Case Bulletin – Pennsylvania Supreme Court holds that “proof of an insurance company’s motive of self-interest or ill-will is not a prerequisite to prevailing in a bad faith claim.”
Rancosky v. Washington Nat. Ins. Co., No. 28 WAP 2016 (Pa., Sep. 28, 2017).
This appeal arose from a dispute between Conseco Health Insurance Company and its insured (LeAnn Rancosky) over a cancer insurance policy Rancosky had purchased in connection with her employment as a postal worker. The dispute centered on the policy’s waiver-of-premium provision, which excused Rancosky from paying premiums for the duration of a cancer-related disability, so long as she made payments during the first 90 days of that disability.
On February 4, 2003, Rancosky was admitted to the hospital with intense abdominal pain, and was ultimately diagnosed with ovarian cancer. Conseco received premium payments from Rancosky until June 24, 2003, when she went on disability retirement. Rancosky thus believed that she was entitled to a waiver of premium payments throughout the duration of this disability because she had made payments throughout the first 90 days. She submitted claims for treatment to Conseco under this impression for the next two years.
What Rancosky did not know is that her treating physician had submitted a statement to Conseco inaccurately reflecting her original disability date as April 21, 2003. Following a 2005 audit, Conseco denied coverage for Rancosky’s claims based on her failure to pay premiums. Rancosky sought reconsideration of this denial—pointing to her February 4, 2003 disability date, and claiming that she was entitled to the waiver-of-premium provision—but Conseco denied her request, relying on the April 21, 2013 injury date without conducting any investigation. Rancosky then filed suit, alleging breach of contract and bad faith (42 Pa. Cons. Stat. § 8371).
Following a bench trial, the trial court concluded that Rancosky had failed to prove the first prong of a bad-faith claim—that Conseco did not have a reasonable basis for denying benefits. The trial court reasoned that she had not established this prong because she had not proved that Conseco acted out of “some motive of self-interest or ill-will.”
Following denial of post-trial motions, Rancosky appealed to the Superior Court, arguing that proof of self-interest or ill will was not necessary to establish the first prong. The Superior Court agreed, recognizing that such subjective intentions of an insurer are relevant only to the second prong—whether it knew of or recklessly disregarded its lack of reasonable basis in denying benefits.
The Supreme Court granted Conseco’s petition for allowance of appeal to address the following questions: (1) whether it “should ratify the two-prong test established in Terletsky v. Prudential Property & Casualty Insurance Co., 649 A.2d 680 (Pa. Super. Ct. 1994),” and (2) whether a “motive of self-interest or ill-will is merely a discretionary consideration rather than a mandatory prerequisite to proving bad faith.” Majority Opinion, slip op. at 11.
Justice Baer, writing for the majority, concluded that that “the Superior Court’s longstanding two-pronged test, first articulated in Terletsky, presents an appropriate framework for analyzing bad faith claims.” Id. at 22. Recognizing that “imposition of a recklessness standard for liability under the second prong comports with the historical development of bad faith in Pennsylvania and effectuates the intent of the General Assembly,” Justice Baer held that proof of self-interest or ill-will might be probative of that prong, but is not a “mandatory prerequisite to bad faith recovery[.]” Id. at 22-23. According to Justice Baer, “an ill-will level of culpability would limit recovery in any bad faith claim to the most egregious instances only where the plaintiff uncovers some sort of ‘smoking gun’ evidence indicating personal animus towards the insured.” Id. at 22. He suggested that the General Assembly could not have intended such a standard because, on his view, it would “functionally write bad faith  out of the law altogether.” Id. at 22.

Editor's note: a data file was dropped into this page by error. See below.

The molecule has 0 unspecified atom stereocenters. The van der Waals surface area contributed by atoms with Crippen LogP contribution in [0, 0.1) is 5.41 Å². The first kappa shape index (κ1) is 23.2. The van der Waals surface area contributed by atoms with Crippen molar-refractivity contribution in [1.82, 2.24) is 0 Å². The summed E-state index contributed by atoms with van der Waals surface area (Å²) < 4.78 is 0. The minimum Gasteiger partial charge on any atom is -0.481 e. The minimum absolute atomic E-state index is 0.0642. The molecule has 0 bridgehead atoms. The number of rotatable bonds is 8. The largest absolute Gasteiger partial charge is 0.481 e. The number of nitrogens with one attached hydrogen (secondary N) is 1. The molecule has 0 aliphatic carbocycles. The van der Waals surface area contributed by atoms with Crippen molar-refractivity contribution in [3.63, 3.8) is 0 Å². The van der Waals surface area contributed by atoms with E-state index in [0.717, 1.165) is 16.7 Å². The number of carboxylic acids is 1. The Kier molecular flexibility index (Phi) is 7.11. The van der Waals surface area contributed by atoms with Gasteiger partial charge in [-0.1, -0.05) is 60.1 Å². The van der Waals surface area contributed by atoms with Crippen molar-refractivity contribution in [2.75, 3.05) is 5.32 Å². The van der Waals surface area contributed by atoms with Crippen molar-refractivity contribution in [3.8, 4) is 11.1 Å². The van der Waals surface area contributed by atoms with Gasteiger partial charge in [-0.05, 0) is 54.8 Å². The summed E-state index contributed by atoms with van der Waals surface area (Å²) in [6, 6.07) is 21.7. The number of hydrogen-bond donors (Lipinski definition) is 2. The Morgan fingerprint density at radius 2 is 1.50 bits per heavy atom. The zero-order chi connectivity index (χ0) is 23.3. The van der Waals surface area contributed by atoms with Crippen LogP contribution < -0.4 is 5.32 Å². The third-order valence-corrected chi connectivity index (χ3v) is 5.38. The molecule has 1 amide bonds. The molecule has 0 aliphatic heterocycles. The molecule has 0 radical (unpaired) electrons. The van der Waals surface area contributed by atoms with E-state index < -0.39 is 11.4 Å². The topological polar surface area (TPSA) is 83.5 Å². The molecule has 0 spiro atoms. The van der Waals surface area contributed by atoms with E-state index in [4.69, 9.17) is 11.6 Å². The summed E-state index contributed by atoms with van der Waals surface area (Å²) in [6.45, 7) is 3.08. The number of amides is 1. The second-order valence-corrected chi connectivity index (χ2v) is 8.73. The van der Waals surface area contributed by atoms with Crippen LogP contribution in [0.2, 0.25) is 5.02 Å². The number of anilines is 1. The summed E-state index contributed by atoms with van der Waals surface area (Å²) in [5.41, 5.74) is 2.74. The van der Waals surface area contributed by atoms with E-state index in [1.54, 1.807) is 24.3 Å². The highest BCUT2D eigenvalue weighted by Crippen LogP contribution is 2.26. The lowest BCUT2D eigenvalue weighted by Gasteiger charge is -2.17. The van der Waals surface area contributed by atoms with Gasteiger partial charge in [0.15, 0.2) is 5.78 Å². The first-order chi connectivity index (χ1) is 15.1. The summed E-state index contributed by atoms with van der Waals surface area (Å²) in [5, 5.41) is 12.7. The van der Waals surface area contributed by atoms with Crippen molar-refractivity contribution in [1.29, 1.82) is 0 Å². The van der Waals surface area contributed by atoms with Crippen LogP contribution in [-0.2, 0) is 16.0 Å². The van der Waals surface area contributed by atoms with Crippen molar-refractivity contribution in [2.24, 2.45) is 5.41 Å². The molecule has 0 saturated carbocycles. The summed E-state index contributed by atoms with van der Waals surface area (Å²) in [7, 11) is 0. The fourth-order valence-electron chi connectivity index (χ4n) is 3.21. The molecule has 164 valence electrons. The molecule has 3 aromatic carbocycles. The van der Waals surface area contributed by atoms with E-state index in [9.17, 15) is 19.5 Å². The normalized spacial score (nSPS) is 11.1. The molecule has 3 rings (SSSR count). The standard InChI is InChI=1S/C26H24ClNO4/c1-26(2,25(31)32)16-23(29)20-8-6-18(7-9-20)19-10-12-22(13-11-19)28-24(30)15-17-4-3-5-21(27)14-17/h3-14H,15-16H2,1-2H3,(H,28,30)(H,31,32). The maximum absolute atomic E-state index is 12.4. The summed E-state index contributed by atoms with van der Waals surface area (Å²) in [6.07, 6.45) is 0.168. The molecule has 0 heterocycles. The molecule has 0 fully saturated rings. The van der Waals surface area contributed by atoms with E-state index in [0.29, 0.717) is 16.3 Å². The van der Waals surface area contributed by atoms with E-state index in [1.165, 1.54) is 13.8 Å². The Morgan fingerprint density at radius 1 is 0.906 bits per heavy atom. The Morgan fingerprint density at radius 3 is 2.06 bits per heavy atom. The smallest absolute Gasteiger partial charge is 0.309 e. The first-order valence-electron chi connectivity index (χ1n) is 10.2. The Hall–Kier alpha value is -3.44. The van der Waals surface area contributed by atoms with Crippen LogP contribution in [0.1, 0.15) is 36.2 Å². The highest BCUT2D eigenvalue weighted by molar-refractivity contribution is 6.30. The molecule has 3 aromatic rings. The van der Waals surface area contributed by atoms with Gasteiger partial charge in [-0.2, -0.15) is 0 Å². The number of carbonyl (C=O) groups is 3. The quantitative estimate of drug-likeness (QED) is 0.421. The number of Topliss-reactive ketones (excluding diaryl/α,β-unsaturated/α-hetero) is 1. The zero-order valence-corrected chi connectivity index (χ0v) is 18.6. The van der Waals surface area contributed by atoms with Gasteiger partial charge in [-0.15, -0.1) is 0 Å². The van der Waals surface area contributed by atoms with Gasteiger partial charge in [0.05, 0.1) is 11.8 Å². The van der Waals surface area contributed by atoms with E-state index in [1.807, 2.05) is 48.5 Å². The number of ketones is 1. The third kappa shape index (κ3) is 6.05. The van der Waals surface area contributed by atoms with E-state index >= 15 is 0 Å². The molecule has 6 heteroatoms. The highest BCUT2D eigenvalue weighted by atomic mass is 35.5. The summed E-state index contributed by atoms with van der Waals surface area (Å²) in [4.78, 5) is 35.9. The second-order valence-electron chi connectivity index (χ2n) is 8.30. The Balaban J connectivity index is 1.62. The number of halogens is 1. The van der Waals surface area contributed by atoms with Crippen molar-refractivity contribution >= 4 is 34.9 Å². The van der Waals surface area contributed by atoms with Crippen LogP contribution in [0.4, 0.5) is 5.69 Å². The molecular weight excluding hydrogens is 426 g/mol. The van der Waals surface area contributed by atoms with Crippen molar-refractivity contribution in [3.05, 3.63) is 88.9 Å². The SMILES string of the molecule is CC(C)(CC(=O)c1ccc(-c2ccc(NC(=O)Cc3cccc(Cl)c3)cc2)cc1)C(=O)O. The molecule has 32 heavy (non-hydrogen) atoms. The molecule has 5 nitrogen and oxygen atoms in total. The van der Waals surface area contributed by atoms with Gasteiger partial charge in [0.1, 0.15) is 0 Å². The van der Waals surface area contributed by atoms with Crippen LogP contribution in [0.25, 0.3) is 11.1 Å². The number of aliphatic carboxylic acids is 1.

Justice Baer also concluded that there is no “higher standard of proof for bad faith claims seeking punitive damages[.]” Id. In other words, a court may award such damages if a plaintiff simply satisfies the two-part Terletsky test.
Chief Justice Saylor filed a concurring opinion in which he differed with Justice Baer’s assertion that an ill-will level of culpability would effectively require insureds to produce a “smoking gun” showing an insurer’s personal animus. Chief Justice Saylor observed that inferences about intent are often drawn from circumstantial evidence in the criminal law, and suggested that the General Assembly might well have intended similar inferences to be drawn in the bad-faith context.
Justice Wecht filed a concurring opinion to emphasize, as a matter of statutory interpretation, that the terms “self-interest” and “ill-will” are found nowhere in Pennsylvania’s bad-faith statute. He observed that these “terms not only are non-mandatory under Pennsylvania’s bad faith statute; they generally are analytically unhelpful as well.” According to Justice Wecht, “[m]any species of bad faith may flourish notwithstanding the absence of either ‘self-interest’ or ‘ill will.’”
 The two-part test governing bad-faith claims in Pennsylvania was first established by the Superior Court in Terletsky v. Prudential Prop. & Cas. Ins. Co., 649 A.2d 680, 688 (Pa. Super. Ct. 1994), and requires an insured to “show that the defendant did not have a reasonable basis for denying benefits under the policy and that defendant knew or recklessly disregarded its lack of reasonable basis in denying the claim.”